Footlight Players Theatre Since 1931, the Footlight Players Theatre has presented a variety of stage products and has become known as one of the top community theatres in the South. A typical season includes six performances. 20 Queen St., Charleston. 843-722-4487.

The Gaillard Municipal Auditorium Built in 1968, the Gaillard hosts a multitude of events and performances from rock ‘n’ roll concerts to fashion shows. 77 Calhoun St., Charleston, 843-577-7400.

The Have Nots! Comedy Improv

Primus at the North Charleston Performing Arts Center. (Photo/Ryan Wilcox)

North Charleston Coliseum and Performing Arts Center The North Charleston Coliseum and Performing Arts Center have hosted numerous events from hockey games to Broadway shows throughout the year. The coliseum seats more than 13,000 for a concert performance. The Performing Arts Center seats 2,300. 5001 Coliseum Drive, North Charleston, 843-529-5011.

Pure Theatre PURE Theatre performs at the Circular Congregational Church and has gained respect as a small professional theatre focusing on the works of contemporary playwrights. 150 Meeting St., Charleston, 843-723-4444.

Sottile Theatre

Called the longest-running show in Charleston, The Have Nots! cast has been together for 153 years and performed more than 1,200 shows. Local shows are held at Theatre 99, the group’s own theatre, as well as other locations throughout Charleston. 280 Meeting St., Charleston. 843-853-6687.

The Sottile Theatre opened in 1922 as The Gloria Theatre and hosted the premiere of Gone With the Wind in 1939. It’s now the home of various performances, including Charleston Symphony Orchestra concerts and Spoleto Festival performances. 44 George St., Charleston, 843-953-5623.

Memminger Auditorium

Village Playhouse

Built in the 1930s as an auditorium for Memminger High School, the building stood vacant since the 1960s and was severely damaged by Hurricane Hugo. Spoleto Festival USA played a large part in the building’s recent $6 million renovation and the facility reopened in 2008. Now used for a variety of performances from international artists performing as part of Spoleto, to local school groups. 56 Beaufain St., Charleston.

Open since 2001, the Village Playhouse and Repertory Company offer more than 150 nights of entertainment each season. Classics, as well as new dramas and musicals, can be experienced within a venue that features small, candle-lit tables rather than auditorium seating. 730 Coleman Blvd., Mount Pleasant, 843-856-1579.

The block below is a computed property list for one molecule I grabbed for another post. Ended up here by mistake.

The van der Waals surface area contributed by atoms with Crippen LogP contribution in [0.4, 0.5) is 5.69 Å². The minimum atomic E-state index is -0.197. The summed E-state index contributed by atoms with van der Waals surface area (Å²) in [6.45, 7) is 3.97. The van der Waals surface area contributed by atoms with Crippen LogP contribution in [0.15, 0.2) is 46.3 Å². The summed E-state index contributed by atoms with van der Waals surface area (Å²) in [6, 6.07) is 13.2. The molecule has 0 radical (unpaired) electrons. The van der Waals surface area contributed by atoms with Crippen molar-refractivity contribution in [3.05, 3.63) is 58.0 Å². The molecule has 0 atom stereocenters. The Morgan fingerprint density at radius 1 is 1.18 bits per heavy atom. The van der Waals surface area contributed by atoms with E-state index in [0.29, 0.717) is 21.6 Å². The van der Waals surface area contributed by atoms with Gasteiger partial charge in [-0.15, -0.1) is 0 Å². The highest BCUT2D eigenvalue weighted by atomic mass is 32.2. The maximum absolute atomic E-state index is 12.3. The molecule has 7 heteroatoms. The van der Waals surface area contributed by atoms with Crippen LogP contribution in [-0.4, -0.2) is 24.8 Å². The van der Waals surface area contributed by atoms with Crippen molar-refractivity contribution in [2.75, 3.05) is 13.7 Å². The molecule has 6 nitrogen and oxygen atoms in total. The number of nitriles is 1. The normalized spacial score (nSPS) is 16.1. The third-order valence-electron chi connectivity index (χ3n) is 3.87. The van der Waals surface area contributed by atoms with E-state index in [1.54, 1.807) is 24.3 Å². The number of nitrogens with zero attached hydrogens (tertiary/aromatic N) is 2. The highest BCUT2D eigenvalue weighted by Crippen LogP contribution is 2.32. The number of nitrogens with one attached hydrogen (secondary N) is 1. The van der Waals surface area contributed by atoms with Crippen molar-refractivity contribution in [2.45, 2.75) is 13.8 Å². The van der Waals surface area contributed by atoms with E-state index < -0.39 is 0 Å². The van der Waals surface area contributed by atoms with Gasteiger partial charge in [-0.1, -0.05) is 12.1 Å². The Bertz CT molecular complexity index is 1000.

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Patriots Point Naval & Maritime Museum. (Photo/Leslie Burden)

Attractions and Tours

Aiken-Rhett House Charleston merchant John Robinson built the Aiken-Rhett House in 1817 and sold it to William Aiken Sr. in 1827. Aiken’s son and namesake moved into the property with his new bride in 1833. William Aiken Jr. was one of the state’s wealthiest citizens and served as governor from 1844-1846. The home remained in the Aiken family until the 1970s, when it was donated to the Charleston Museum and subsequently purchased by the Historic Charleston Foundation. 48 Elizabeth St. 843-723-1159.

American Military Museum Since 1987, the American Museum has offered military buffs the chance to view authentic artifacts from 14 different American conflicts. Pieces represent the Revolutionary War through the recent war in Iraq. More than 70 cases display 260 uniforms, 33 flags, medals and hundreds of artifacts from the Army, Navy, Air Force, Marines and

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The Charleston region’s greatest assets: History Food Attractions Beach/waterfront Shopping Local hospitality Walkable cities Atmosphere Source: Office of Tourism Analysis, College of Charleston